The sun, the light of day, returns to reaffirm itself in landscapes, where space is defined by the presence of people. The vastness and profundity is perceived in relationship to the dimension of a human being. One or more characters are captured in the foreground while we see others far away and still others on the horizon. The image is enlarged according to vectors of the half-lines cutting across angles formed by conjoined positions of the figures.
In the photograph of the young women in bathing suits, the particular detail of the camera foretells the unfolding action. The woman in the black bikini is caught while she leans forward, smiling at the woman with the camera. John seizes the moment when the woman extends her right leg, and in lifting her foot from the sand creates a straight line with the rest of her body. Between the two women a triangle is formed, the base of it being their shadowed line. At the center of this triangle, there is a smaller one, created by three other people bathing in the sea.
In the compositions of Mannerism, such as in Pontormo, the figures are elongated and contorted with eccentric, destabilizing elements, allowing the viewer to see beyond what is represented. I believe this is what John means when he says: "what you see is not what you get," in his concept of photography. The people he photographs are not necessarily beautiful or shapely - indeed, they are often defined by a grimace deforming their faces or in a gesture contorting their bodies. And in this imperfection John provides a key to the reading of his images. The truth is in imperfection because life itself is imperfect.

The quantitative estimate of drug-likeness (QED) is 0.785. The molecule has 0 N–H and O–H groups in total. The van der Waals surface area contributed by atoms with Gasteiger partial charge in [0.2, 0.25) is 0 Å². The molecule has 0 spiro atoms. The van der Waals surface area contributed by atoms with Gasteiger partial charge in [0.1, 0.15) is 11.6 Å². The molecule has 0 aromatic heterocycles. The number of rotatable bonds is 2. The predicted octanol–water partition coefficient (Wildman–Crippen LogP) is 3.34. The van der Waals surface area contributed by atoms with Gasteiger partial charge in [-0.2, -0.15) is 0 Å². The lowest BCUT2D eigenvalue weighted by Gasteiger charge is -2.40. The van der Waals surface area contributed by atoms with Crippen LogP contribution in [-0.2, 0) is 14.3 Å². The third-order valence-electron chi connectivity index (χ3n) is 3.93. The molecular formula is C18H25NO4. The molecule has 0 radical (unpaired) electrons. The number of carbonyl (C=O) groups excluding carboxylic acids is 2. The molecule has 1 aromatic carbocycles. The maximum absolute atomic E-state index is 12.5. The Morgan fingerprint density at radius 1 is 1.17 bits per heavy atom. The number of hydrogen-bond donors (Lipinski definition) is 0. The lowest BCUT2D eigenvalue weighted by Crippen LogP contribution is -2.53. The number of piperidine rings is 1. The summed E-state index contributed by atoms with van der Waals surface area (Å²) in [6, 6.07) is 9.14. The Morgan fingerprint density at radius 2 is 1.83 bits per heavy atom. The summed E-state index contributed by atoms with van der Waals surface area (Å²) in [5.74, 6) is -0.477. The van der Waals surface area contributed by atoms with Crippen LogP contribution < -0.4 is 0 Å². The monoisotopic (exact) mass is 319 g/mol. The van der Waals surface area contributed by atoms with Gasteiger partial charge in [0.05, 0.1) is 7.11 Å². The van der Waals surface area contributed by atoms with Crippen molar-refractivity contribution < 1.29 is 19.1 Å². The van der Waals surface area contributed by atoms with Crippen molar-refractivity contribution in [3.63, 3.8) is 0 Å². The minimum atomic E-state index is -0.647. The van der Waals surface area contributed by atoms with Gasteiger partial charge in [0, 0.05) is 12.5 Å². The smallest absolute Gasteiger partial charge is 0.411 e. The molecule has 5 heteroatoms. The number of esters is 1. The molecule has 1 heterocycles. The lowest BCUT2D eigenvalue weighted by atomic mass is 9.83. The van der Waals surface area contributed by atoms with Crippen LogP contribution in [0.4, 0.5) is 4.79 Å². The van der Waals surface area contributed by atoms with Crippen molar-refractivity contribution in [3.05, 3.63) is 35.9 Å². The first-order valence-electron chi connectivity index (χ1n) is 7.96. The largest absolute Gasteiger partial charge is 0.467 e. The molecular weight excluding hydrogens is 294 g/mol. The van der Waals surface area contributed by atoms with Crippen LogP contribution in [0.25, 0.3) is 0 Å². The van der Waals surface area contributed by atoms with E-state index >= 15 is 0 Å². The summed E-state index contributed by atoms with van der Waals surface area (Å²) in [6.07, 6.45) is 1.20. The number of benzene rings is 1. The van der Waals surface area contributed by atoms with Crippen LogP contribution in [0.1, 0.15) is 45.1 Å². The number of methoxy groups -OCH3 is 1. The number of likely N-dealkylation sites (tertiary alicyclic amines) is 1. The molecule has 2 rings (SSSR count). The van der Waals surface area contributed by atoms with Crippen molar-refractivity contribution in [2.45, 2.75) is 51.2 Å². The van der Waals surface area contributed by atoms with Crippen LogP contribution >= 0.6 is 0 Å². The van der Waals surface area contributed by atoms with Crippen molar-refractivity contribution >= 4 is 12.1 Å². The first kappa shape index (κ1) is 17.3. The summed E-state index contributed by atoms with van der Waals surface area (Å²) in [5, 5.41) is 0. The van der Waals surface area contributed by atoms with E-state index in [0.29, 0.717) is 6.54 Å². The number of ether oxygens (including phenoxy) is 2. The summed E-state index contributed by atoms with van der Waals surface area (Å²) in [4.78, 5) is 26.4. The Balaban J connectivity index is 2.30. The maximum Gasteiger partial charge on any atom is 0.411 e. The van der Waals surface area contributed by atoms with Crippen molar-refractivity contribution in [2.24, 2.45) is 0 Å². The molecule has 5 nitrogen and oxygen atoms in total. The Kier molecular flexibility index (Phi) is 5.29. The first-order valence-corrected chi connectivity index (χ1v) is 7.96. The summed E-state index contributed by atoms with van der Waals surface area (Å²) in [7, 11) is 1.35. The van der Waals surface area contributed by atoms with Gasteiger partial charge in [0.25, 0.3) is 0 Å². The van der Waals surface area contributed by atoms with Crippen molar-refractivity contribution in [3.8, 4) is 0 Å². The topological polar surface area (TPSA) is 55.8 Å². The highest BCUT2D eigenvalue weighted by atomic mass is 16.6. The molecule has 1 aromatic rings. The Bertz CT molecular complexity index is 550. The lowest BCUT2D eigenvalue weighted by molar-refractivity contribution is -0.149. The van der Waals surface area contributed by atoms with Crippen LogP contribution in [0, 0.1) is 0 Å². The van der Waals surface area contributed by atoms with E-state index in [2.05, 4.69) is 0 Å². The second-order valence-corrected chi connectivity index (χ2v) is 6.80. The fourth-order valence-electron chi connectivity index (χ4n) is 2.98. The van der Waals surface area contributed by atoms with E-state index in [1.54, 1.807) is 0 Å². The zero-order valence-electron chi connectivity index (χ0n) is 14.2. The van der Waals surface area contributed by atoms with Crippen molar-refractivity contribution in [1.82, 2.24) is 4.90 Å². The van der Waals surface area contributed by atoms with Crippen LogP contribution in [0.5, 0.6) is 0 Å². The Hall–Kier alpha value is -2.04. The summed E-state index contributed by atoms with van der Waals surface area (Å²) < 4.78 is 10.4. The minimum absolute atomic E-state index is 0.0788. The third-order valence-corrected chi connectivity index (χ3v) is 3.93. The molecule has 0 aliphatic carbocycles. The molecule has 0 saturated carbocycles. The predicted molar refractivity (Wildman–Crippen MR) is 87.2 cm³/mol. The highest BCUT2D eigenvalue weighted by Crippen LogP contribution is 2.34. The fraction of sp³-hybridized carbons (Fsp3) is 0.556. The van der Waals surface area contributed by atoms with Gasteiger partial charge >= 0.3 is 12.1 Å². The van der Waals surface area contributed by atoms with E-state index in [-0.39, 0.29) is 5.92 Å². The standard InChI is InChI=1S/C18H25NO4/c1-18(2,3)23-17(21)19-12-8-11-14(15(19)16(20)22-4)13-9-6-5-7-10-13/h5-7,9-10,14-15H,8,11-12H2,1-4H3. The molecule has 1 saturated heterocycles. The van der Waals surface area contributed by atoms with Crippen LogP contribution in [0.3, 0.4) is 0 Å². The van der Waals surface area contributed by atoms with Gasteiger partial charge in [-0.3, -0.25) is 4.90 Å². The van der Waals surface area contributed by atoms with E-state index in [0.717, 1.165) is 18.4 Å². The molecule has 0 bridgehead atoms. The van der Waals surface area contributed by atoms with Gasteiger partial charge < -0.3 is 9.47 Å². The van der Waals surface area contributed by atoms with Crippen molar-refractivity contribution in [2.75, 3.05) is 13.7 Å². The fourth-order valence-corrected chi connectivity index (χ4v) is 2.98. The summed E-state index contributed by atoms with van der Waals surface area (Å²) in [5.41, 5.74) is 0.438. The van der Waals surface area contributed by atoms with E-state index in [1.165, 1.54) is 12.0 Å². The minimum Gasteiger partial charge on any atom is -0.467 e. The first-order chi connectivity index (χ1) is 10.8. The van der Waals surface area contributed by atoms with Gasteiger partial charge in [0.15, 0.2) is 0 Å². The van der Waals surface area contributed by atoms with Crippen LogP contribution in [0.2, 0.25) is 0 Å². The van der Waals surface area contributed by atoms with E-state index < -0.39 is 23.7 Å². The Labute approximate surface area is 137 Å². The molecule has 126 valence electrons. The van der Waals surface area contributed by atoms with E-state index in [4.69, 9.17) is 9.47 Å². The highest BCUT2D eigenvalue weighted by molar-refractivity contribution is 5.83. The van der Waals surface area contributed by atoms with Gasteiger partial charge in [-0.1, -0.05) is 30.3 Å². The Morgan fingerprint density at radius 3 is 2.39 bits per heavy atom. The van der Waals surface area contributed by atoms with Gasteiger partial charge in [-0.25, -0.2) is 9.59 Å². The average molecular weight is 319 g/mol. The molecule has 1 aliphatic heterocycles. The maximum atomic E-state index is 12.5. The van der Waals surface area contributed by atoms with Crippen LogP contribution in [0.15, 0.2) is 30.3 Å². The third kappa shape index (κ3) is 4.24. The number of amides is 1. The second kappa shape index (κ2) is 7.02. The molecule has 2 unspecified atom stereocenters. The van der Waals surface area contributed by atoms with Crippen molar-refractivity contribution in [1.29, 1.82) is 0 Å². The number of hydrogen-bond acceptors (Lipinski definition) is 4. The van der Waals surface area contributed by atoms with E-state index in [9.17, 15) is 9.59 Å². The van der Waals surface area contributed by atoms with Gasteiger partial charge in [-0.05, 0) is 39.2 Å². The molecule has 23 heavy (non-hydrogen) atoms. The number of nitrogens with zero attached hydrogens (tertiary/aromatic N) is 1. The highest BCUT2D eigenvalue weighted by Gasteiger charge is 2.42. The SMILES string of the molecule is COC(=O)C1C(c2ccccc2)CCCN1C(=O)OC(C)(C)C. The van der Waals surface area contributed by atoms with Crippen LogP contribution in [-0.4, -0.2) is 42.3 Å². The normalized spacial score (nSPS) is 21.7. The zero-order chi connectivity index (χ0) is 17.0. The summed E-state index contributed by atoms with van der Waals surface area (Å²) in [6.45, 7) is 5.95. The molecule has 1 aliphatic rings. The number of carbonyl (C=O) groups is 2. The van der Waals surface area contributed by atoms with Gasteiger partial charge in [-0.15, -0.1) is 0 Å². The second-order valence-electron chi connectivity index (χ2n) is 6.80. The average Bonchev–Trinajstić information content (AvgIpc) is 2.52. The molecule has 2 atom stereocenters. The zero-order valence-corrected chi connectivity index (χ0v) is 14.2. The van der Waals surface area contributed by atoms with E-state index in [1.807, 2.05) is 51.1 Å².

In following and searching for human beings, John, finds his sites variously in the countryside, on the beaches or simply in pausing at the seashore during a stormy day - seeing in the distance an adolescent girl contemplating the waves breaking on the rocks. Her body is slightly bigger than the pebbles on the beach in the foreground and, against the immensity of the sky, she appears even more fragile when compared with the strength of the sea. The horizon is defined by the black mountain range and by white clouds formed by rising sea foam while the sea itself is a spectacular fresco of intermingling black and white. Beyond the girl, one catches sight of a small fishing village. In this photo, the instant becomes an eternity with an awareness of nature as a stepmother, even while a gathering of black threatening clouds could easily, from one moment to the next, unleashing a storm.
In the photograph of the man in a bathing suit under a white umbrella, his head, as well as his face, is hidden while holding the umbrella. Frequently, in John's photographs, one cannot see the faces of people portrayed from the rear, hiding their identity. Here, however, it is not a casual element, but rather is purposely intended to conceal the identity of the subject, John does not look for the identity of people he photographs. He seeks to avoid particulars of identity, while finding fragments of himself in others.
Sans Papiers means without papers, without identity documents. John's photographs are filled with portraits of these Sans Papiers people, about whom we know nothing, other than an instant of their existence when captured. Often in his photographs we find drifting people of different ethnic groups as in the photograph of a horn player sitting on the ground next to a wandering garbage collector; a beggar on a sidewalk asking for money with his head bowed and his hands together; two gypsies dancing; a startling portrait of a beggar with a black hood in Trastevere.